The HOMILY then follows the reading of Salvation history. In Pope Francis’ homily today (4/16/2022) he asks that we allow the women of the Gospel to lead us. Referring to the Gospel account in Luke 24:1-12, he suggests that they SAW, HEARD and PROCLAIMED. He captures well the fear. “they were terrified”, and anxiety they had at being told and seeing that Jesus was not in the tomb. He suggests that we often prefer to leaver Jesus in the tombs of old understanding and in the small boxes of our own construction rather than allowing Him to be free and walk among us transforming our lives right now. The women listened carefully when they heard “He is not here”. He noted that we cannot welcome Easter if we continue to be dead. We must hear the words and accept them deeply within us that Jesus is not in a tomb of the past. He is here now with us acting among us, enlivening us. Indeed then the women RAN to proclaim the joy of the resurrection whether anyone would listen to them or not. They immediately became missionary disciples, apostles, sharing the good news not an “idle tale” from the past but testifying to what they had seen , heard and experienced right then. We too must allow Jesus to rise again from the small boxes where we have imprisoned him as if the past contains him. Jesus enters the tomb of our sins and our deep darkness and all that keeps us from rising with him. Pope Francis broke from his script and his face was clearly moved as he addressed the Mayor and Parliamentary and people of war torn Ukraine in their suffering. He said “we can only give you our closeness, and prayers and say have courage, we are with you. Christ is Risen! Yes, even in the midst of war and suffering the risen Christ is there. In the darkest places of our lives Christ is there and we welcome the risen Christ!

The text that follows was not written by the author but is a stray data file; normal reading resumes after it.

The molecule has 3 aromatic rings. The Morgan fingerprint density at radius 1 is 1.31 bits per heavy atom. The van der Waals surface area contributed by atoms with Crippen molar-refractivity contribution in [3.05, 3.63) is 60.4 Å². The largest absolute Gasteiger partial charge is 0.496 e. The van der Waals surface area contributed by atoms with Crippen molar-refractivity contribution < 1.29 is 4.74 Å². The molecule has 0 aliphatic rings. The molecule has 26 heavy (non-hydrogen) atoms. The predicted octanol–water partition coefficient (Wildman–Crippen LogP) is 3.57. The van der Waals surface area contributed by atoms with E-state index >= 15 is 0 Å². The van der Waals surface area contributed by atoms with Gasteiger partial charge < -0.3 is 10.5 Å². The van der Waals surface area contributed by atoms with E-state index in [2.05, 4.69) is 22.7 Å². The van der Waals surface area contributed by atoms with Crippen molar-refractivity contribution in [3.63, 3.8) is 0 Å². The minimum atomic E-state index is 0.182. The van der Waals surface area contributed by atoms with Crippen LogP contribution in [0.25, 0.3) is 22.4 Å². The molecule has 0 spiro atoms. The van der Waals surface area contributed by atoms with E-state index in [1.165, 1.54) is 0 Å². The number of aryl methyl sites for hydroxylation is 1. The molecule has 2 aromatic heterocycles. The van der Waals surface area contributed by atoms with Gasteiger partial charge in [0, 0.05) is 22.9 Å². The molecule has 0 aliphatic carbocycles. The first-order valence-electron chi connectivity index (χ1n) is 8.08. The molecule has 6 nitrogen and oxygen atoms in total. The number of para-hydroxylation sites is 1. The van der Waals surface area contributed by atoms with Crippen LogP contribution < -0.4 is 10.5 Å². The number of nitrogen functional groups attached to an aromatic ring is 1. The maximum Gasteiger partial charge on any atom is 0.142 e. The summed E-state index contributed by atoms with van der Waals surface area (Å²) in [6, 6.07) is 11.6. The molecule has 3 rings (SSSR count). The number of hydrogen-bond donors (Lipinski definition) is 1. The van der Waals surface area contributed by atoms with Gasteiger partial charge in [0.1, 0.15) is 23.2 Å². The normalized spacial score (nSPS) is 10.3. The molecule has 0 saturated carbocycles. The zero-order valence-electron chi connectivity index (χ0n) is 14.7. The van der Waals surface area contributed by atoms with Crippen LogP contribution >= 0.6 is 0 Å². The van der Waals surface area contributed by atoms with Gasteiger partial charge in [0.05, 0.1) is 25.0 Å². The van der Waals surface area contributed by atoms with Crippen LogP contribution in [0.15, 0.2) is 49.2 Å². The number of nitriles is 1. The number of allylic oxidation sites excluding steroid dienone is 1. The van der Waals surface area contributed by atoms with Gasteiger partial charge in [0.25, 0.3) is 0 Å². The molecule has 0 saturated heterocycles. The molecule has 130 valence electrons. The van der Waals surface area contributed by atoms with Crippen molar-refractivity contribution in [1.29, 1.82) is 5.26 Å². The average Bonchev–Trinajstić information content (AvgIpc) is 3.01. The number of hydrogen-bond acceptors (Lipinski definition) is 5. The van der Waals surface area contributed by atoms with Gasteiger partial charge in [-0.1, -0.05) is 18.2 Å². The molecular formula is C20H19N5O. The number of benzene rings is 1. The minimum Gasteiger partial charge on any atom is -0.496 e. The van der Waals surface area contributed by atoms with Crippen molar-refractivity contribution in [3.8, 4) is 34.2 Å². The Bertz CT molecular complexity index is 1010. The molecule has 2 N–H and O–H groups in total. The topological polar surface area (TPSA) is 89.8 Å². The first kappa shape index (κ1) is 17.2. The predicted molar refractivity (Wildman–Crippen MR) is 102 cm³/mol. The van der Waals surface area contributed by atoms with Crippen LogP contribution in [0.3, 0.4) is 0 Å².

And truly too, the prayer of the women who are Roman Catholic Priests is that Pope Francis and the leaders of the church he must deal with can indeed “allow the women to Lead us” even as ordained priests. Several of us have walked the road of the priesthood for many years now and while we do not want particularly to lead we do want to be seen and heard and to proclaim the risen Christ with our brothers.
Next is the Liturgy of Baptism
After the reading of Salvation History those who have prepared for a period of time to embrace the Christian faith within the RC tradition come forth for Baptism and /or reception/initiation into the church. The baptismal creed is affirmed and all present also affirm their Baptismal promises. (When there are no new baptisms, all present affirm their Baptismal promises). As we die with Christ in Baptism so we are raised to new life in Baptism. They don white garments and receive the laying-on-of hands by the bishop and are sealed with holy chrism oil and receive Holy Communion. This is a moment of resurrection for all present.
For Holy Saturday reflections of earlier years please click on this link and put Holy Saturday into the search space top right.
Here are the two different times that some of our Good Shepherd members ready themselves to receive Baptism and also Confirmation-to rise with Christ into new life. The first picture is Confirmaton with Bishop Andrea Johnson as celebrant, and the second, two years earlier, with Bishop Bridget Mary Meehan. The third picture is the baptism of Brenda Cummings who was confirmed two years later, far left, in the picture below.
And finally in the Easter Vigil we celebrate the Eucharist, our thanksgiving for the death and resurrection of Christ with those gathered. In the bread and wine Jesus comes among us in the Eucharist. He enters us with risen life. And we look forward to the time when we shall see him face to face.
And so this Holy Saturday we once again await Christ’s Rising and taking away our darkness. We welcome him to be with us and in our world fully alive now. We join the women in proclaiming that He Lives! Thanks be to God!
Bless you on this Holy Saturday,
Pastor Judy Lee
rev. Dr. Judith Lee, RCWP,
Good Shepherd Inclusive Catholic Community in Fort Myers, Florida